Introduced at the 1934 Berlin Motor Show, the Mercedes-Benz 500K was intended to be the ultimate in grand touring automobiles. Today, eight-plus decades later, the sought-after cars still cut a commanding presence at auctions and concours d’elegance events, and last Sunday, a unique 1934 Mercedes-Benz 500K roadster owned by the Miyabi Collection of Honolulu, Hawaii, captured the Governor’s Cup (equivalent to Best in Show) at the 2016 The Elegance at Hershey.
1934 Mercedes-Benz 500K roadster, the Governor’s Cup winner at the 2016 The Elegance at Hershey. Photos by Christian Sellman, courtesy The Elegance, unless otherwise noted.
Designed to replace the short-lived Mercedes-Benz 380, the 500K carried forward the earlier model’s four-wheel independent suspension, which used double wishbones up front and a swing axle rear, with coil springs in all four corners. The big change came under the hood, with the introduction of an all-new supercharged overhead-valve inline eight-cylinder engine, rated at 160 horsepower, which proved capable of delivering a top speed of 102 MPH.
Targeted to elite buyers, Mercedes-Benz offered 500K models in a variety of body styles, or as a chassis without body for those seeking coachbuilt luxury. The 500K from the Miyabi Collection wears a roadster body built in Sindelfingen, but is believed to be the only example with no doors, upper hood louvers and cut-down fenders, modifications which seem to reinforce the claim that it was raced at some point in its early life.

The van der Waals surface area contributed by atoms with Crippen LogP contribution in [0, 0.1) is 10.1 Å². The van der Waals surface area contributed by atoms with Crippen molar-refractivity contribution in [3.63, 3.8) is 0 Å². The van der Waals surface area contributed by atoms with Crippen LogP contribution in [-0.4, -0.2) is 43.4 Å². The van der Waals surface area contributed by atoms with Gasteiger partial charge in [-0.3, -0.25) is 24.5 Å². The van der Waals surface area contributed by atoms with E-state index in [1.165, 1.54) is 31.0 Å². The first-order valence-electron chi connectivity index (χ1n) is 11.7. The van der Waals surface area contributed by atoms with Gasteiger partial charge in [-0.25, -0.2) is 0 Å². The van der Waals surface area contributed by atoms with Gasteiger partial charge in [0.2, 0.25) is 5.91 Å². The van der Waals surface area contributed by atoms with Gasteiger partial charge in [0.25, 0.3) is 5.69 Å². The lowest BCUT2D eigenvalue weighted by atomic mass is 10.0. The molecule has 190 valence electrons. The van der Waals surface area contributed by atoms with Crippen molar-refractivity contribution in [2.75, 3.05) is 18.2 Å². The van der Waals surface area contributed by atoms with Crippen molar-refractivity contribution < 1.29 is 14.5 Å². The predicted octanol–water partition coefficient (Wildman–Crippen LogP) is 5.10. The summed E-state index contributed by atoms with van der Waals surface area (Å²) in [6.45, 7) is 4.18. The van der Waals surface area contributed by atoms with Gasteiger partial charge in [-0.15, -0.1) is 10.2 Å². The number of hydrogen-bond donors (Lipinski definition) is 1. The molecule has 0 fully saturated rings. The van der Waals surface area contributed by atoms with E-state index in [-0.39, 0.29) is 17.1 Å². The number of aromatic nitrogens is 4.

The car also appeared on the silver screen, in the 1938 German movie Der Blaufuchs (The Blue Fox), but its postwar years were spent behind the Iron Curtain. During its time in Estonia, the 500k was reportedly fitted with a trailer hitch so that its owner could more easily haul firewood, not likely a design parameter envisioned by 500K engineer Hans Nibel.
In 1987 the car was exported to the United States, where it soon after received a comprehensive restoration and was shown at the 1991 Pebble Beach Concours d’Elegance. In July of 2015, it emerged from a fresh restoration and was once again shown on the greens in Monterey, where it captured a ribbon in the Mercedes-Benz class. The Governor’s Cup at the 2016 The Elegance at Hershey represents the car’s first Best in Show honors following its most recent restoration, but it’s a safe bet it won’t be the car’s last.
1937 Delahaye 135M, the Founder’s Award winner. Photo by Nancy Gates.
Tucker 48, the People’s Choice winner. Photo by Jim Butler.
Other key award winners included the 1937 Delahaye 135M of Myron J. Schuster, which captured the Founder’s Award; the 1934 Duesenberg SJ owned by Bob Bahre, which captured the Hotel Hershey award; and the 1948 Tucker 48 sedan owned by the Richard H. Driehaus Collection and Chicago Vintage Motor Carriage, which captured the People’s Choice Award.
Look for a complete list of winners to appear on TheEleganceAtHershey.com in the coming days